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Waves and Sound
Transcript of Waves and Sound
Waves travel slowest through gases.
Waves travel through liquids faster than gases but slower than solids. Transverse Wave Longitudinal Wave Frequency: 2 Hz Frequency: 3 Hz Direction of disturbance: Direction of disturbance: Refraction, Reflection and Diffraction Reflection: Waves cannot travel through a barrier so they bounce back.
Refraction: Waves bend at an angle when they enter a new medium.
Diffraction: Waves spread out when they hit a partial barrier. Transverse vs. Longitudinal Waves The Differences Between Solids, Liquids & Gases Which state of matter do waves travel fastest through? Liquid Solid Gas How Temperature Affects a Medium's Ability to Transfer Sound The higher the temperature,
the faster sound will travel
through a medium.
Sound travels faster
in hot air
than in cold air. How Waves are Produced and Detected Air is pushed up from the lungs.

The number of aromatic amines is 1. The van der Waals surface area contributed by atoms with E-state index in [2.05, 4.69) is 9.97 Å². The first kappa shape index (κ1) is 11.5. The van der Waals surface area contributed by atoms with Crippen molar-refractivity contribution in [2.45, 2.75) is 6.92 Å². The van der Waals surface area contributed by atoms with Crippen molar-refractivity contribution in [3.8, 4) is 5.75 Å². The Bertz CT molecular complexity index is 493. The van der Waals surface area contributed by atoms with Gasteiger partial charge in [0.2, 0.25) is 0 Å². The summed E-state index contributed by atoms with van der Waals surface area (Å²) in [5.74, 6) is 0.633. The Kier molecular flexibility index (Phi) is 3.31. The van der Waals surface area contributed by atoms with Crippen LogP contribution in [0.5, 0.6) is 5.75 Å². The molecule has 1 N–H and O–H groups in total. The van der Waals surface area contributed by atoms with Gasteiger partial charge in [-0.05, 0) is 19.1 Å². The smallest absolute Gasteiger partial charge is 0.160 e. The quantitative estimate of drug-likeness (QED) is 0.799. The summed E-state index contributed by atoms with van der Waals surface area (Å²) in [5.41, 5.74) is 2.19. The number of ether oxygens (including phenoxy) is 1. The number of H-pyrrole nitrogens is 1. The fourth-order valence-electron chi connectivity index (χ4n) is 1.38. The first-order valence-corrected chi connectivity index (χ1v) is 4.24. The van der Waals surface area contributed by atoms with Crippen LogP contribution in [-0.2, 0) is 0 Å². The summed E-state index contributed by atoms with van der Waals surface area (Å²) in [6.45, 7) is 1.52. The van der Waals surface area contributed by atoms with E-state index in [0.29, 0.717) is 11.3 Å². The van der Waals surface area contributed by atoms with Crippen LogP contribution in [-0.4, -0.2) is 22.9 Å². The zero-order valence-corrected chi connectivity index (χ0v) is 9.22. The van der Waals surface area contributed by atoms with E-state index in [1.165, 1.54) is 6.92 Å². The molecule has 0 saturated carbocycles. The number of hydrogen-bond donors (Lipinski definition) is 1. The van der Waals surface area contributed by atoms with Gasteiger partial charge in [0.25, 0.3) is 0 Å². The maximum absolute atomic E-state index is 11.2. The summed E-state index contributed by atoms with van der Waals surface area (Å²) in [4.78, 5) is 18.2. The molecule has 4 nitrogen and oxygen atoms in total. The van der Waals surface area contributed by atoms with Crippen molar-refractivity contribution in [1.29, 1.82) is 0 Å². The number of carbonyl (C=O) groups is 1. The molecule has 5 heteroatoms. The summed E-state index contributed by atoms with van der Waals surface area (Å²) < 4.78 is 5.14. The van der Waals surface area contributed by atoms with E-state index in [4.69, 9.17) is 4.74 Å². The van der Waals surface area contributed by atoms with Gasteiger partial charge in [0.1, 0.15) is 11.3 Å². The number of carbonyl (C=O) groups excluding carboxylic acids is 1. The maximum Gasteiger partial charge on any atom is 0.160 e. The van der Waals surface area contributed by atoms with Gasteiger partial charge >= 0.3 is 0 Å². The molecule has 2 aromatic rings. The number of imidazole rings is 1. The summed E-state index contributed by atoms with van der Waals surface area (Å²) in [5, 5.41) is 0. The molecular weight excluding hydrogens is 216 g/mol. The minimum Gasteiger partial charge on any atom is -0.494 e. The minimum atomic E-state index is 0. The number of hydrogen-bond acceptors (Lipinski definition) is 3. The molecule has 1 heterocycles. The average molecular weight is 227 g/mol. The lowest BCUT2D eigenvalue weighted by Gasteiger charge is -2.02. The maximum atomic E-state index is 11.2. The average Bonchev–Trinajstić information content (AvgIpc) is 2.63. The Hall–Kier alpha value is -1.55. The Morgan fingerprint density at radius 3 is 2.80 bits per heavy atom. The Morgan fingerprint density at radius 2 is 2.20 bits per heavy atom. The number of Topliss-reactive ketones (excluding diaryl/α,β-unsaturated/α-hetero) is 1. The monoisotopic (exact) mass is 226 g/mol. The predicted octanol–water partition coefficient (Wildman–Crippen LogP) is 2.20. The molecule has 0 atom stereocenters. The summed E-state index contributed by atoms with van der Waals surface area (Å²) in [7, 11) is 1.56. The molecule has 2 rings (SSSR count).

The vocal cords vibrate larynx.
Sound waves are produced.
Sound waves cause the ear drum to vibrate.
The vibrations travel through the hammer, anvil and stirrup to the inner ear.
Cells in the cochlea detect the vibrations and send a message to the brain. Why Sound Waves Are Different Than Most Sound waves are a vibration of matter
and do not travel through a medium
unlike light and radio waves,
which are electromagnetic waves. How Pitch is Related to Frequency The lower the pitch, the lower the frequency.
The higher the pitch, the higher the frequency. How to Increase the Intensity of a Wave The greater the amplitude, the more intensity the sound wave has and the louder the sound will be. The more energy a sound wave carries, the more intense it is. Low Intensity Wave vs. High Intensity Wave Examples
Seismic Waves Examples
Tsunami Waves A high frequency wave with short wavelengths makes a high pitch sound. A low frequency wave with long wavelengths makes
a low pitch sound. High Intensity Wave Low Intensity Wave Waves and Sound by Jackson Willis